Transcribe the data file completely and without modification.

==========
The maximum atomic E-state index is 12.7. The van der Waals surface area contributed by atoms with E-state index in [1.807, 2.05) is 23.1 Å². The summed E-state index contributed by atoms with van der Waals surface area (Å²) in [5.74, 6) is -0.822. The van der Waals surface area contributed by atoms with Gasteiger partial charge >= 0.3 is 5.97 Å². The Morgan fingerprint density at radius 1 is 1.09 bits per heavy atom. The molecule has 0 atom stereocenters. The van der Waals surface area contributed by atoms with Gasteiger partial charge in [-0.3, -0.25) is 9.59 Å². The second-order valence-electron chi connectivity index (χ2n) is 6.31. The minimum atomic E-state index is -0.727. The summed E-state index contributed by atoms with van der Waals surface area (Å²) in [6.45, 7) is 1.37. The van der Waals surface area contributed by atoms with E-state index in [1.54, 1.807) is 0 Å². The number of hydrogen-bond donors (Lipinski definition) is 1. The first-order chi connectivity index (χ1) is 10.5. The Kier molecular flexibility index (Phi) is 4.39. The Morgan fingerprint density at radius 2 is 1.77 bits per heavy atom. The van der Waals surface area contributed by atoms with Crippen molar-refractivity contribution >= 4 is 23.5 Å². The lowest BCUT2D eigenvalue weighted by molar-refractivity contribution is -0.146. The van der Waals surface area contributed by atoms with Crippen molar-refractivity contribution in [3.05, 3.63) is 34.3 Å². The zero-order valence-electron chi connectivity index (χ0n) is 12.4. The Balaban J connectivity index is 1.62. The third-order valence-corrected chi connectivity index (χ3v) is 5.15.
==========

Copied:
The maximum atomic E-state index is 12.7. The van der Waals surface area contributed by atoms with E-state index in [1.807, 2.05) is 23.1 Å². The summed E-state index contributed by atoms with van der Waals surface area (Å²) in [5.74, 6) is -0.822. The van der Waals surface area contributed by atoms with Gasteiger partial charge >= 0.3 is 5.97 Å². The Morgan fingerprint density at radius 1 is 1.09 bits per heavy atom. The molecule has 0 atom stereocenters. The van der Waals surface area contributed by atoms with Gasteiger partial charge in [-0.3, -0.25) is 9.59 Å². The second-order valence-electron chi connectivity index (χ2n) is 6.31. The minimum atomic E-state index is -0.727. The summed E-state index contributed by atoms with van der Waals surface area (Å²) in [6.45, 7) is 1.37. The van der Waals surface area contributed by atoms with E-state index in [1.54, 1.807) is 0 Å². The number of hydrogen-bond donors (Lipinski definition) is 1. The first-order chi connectivity index (χ1) is 10.5. The Kier molecular flexibility index (Phi) is 4.39. The Morgan fingerprint density at radius 2 is 1.77 bits per heavy atom. The van der Waals surface area contributed by atoms with Crippen molar-refractivity contribution >= 4 is 23.5 Å². The lowest BCUT2D eigenvalue weighted by molar-refractivity contribution is -0.146. The van der Waals surface area contributed by atoms with Crippen molar-refractivity contribution in [3.05, 3.63) is 34.3 Å². The zero-order valence-electron chi connectivity index (χ0n) is 12.4. The Balaban J connectivity index is 1.62. The third-order valence-corrected chi connectivity index (χ3v) is 5.15.